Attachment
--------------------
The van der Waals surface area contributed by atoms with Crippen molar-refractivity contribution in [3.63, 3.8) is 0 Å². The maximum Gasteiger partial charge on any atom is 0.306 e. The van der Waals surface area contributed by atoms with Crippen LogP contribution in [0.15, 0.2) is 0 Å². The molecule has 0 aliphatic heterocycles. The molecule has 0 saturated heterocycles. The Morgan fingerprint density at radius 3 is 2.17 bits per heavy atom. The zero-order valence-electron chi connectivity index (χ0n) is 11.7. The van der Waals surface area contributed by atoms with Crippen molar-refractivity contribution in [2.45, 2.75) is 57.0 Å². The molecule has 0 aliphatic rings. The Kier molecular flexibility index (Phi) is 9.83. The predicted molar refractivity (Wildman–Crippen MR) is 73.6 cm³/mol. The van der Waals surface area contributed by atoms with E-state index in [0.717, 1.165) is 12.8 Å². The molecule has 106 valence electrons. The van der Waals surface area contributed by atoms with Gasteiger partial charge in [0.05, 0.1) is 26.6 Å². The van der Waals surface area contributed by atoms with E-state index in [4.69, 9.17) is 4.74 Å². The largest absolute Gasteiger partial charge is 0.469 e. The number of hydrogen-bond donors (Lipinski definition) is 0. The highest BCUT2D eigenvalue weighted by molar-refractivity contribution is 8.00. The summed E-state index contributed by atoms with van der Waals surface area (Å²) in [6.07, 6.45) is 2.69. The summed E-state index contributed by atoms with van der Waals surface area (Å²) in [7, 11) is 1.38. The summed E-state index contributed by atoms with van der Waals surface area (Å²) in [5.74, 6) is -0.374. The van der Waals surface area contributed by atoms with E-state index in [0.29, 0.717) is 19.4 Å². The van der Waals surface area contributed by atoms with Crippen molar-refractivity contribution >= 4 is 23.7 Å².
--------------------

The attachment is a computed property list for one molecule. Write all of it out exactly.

The van der Waals surface area contributed by atoms with Crippen molar-refractivity contribution in [3.63, 3.8) is 0 Å². The maximum Gasteiger partial charge on any atom is 0.306 e. The van der Waals surface area contributed by atoms with Crippen LogP contribution in [0.15, 0.2) is 0 Å². The molecule has 0 aliphatic heterocycles. The molecule has 0 saturated heterocycles. The Morgan fingerprint density at radius 3 is 2.17 bits per heavy atom. The zero-order valence-electron chi connectivity index (χ0n) is 11.7. The van der Waals surface area contributed by atoms with Crippen molar-refractivity contribution in [2.45, 2.75) is 57.0 Å². The molecule has 0 aliphatic rings. The Kier molecular flexibility index (Phi) is 9.83. The predicted molar refractivity (Wildman–Crippen MR) is 73.6 cm³/mol. The van der Waals surface area contributed by atoms with E-state index in [0.717, 1.165) is 12.8 Å². The molecule has 106 valence electrons. The van der Waals surface area contributed by atoms with Gasteiger partial charge in [0.05, 0.1) is 26.6 Å². The van der Waals surface area contributed by atoms with E-state index in [4.69, 9.17) is 4.74 Å². The largest absolute Gasteiger partial charge is 0.469 e. The number of hydrogen-bond donors (Lipinski definition) is 0. The highest BCUT2D eigenvalue weighted by molar-refractivity contribution is 8.00. The summed E-state index contributed by atoms with van der Waals surface area (Å²) in [6.07, 6.45) is 2.69. The summed E-state index contributed by atoms with van der Waals surface area (Å²) in [7, 11) is 1.38. The summed E-state index contributed by atoms with van der Waals surface area (Å²) in [5.74, 6) is -0.374. The van der Waals surface area contributed by atoms with E-state index in [0.29, 0.717) is 19.4 Å². The van der Waals surface area contributed by atoms with Crippen molar-refractivity contribution >= 4 is 23.7 Å².